54
54

PROPERTY OF A GENTLEMAN

Blaeu, Willem Janszoon
Estimate
20,00030,000
LOT SOLD. 25,000 GBP
JUMP TO LOT
54

PROPERTY OF A GENTLEMAN

Blaeu, Willem Janszoon
Estimate
20,00030,000
LOT SOLD. 25,000 GBP
JUMP TO LOT

Details & Cataloguing

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Blaeu, Willem Janszoon
A Dutch celestial table globe ‘SPHÆRA STELLIFERA’, published Amsterdam 1603, re-issued after 1621 (Van der Krogt BLA I. 3rd State)

the 34 cm. diameter celestial table globe made up of twelve engraved and hand coloured gores and two polar calottes laid to the ecliptic poles on a papier-mâché and plaster sphere, the axis through the celestial poles, with titular cartouche, a dedicatory cartouche surmounted by the arms of Prince Maurits of Nassau, two further cartouches and portrait of Tycho Brahe to Southern hemisphere; supported in a graduated brass meridian circle, the contemporary oak and ebonised stand with horizon ring, with a crack, on four columnar legs united with cross-stretchers and moulded platform, the engraved paper calendrical scale missing, the engraved gores with some wear and discolouring


50cm. high, 40cm. diameter; 19¾in., 15¾in.
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Literature

Peter van de Krogt, Globi Neerlandici: the production of globes in the Low Countries, Utrecht, 1993; E. Dekker, Globes at Greenwich, Oxford and Greenwich, 1999

Catalogue Note

This celestial globe was produced by Willem Janszoon Blaeu (1571-1638), one of the greatest Dutch globe-makers of the 'Golden Age'. As a young man, Blaeu had visited the celebrated Danish astronomer Tycho Brahe at his Uraniborg observatory on Hven in 1595, where he assisted Brahe with his observations and also made a close study of his celestial globe. This served as the basis for Blaeu's first celestial globe, which was issued in 1597 or 1598, using the observations of Brahe and other astronomers and depicting the constellations pictorially with drawings commissioned from the Dutch artist Jan Pietersz. Saenredam: 'The astronomical content combined with the new drawing style made this celestial globe the best and most modern of its time' (E. Dekker and P. van de Krogt, Globes from the Western World, London, 1993, p. 45).  However, it was soon challenged by a celestial globe published by Blaeu's greatest rival, Jodocus Hondius I in 1598, which incorporated data from the new observations undertaken in the southern hemisphere by Petrus Plancius' expedition. Blaeu's response was to sponsor a second expedition to chart the southern skies, led by his fellow-citizen of Alkmaar, Frederick de Houtman, which provided an alternative – and improved – source of astronomical data.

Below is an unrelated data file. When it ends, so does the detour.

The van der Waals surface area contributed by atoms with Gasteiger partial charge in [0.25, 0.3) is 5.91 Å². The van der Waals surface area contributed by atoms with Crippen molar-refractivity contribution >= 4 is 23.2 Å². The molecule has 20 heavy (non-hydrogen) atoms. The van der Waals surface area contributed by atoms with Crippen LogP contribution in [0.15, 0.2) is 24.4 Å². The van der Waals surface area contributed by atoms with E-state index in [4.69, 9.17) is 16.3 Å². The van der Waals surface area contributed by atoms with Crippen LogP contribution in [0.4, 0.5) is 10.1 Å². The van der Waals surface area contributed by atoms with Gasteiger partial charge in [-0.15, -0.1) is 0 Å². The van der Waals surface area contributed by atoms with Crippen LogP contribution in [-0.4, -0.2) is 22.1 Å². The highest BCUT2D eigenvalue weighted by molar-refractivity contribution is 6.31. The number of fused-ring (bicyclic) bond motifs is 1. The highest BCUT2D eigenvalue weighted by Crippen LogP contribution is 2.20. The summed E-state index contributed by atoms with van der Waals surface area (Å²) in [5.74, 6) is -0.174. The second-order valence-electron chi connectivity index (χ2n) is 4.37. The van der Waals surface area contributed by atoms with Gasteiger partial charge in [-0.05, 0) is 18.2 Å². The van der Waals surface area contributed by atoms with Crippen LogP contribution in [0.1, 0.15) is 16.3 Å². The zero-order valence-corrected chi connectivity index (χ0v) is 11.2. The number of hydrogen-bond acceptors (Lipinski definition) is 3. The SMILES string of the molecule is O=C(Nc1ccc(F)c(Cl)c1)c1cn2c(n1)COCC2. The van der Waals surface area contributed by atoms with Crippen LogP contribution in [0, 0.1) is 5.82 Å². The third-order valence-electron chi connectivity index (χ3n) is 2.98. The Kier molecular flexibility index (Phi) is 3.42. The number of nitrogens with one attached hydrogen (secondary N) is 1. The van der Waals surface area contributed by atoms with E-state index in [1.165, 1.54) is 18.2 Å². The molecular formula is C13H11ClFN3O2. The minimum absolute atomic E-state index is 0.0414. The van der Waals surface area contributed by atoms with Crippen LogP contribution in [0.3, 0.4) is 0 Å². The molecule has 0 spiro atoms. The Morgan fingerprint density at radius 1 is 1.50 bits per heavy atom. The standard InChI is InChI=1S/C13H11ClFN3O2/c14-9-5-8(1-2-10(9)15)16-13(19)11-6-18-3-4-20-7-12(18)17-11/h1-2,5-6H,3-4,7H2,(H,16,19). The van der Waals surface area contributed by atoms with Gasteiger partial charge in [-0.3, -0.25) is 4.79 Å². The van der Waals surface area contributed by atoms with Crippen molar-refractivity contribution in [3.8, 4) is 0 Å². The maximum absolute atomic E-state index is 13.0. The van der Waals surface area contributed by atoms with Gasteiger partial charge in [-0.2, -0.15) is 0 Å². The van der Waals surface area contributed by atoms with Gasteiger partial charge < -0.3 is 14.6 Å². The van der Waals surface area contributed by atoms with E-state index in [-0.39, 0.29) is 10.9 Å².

The various states of Blaeu's 1597/1598 celestial globe are listed in the book of Peter van de Krogt 'Globi Neerlandici’ (op. cit.). The present globe, unpublished, is of the third state (van de Krogt, BLA I, 3rd State, op. cit. pp. 492-494) and was issued after circa 1621. The only distinction between the third and the previous states (also measuring 34 cm and with the publishing date 1603) is that the dedicatory cartouche to Maurits of Nassau, Prince of Orange is signed 'Guilielmus Janssonius Blaeu', rather than 'Guilielmus Janssonius Alcmarianus', as it had been in the two earlier states. According to van de Krogt the third state was also the latest state for a celestial globe of this specific size. Regarding the descriptive dating after 1621 one needs to consider that it is highly unlikely that Blaeu kept producing similar globes for decades thereafter still using the original publishing date 1603; he surely at some point would have changed the publishing date to a more recent one.

We gratefully thank Mr. Diederick Wildeman curator at the Scheepvaartmuseum in Amsterdam for his assistance in cataloguing this lot.

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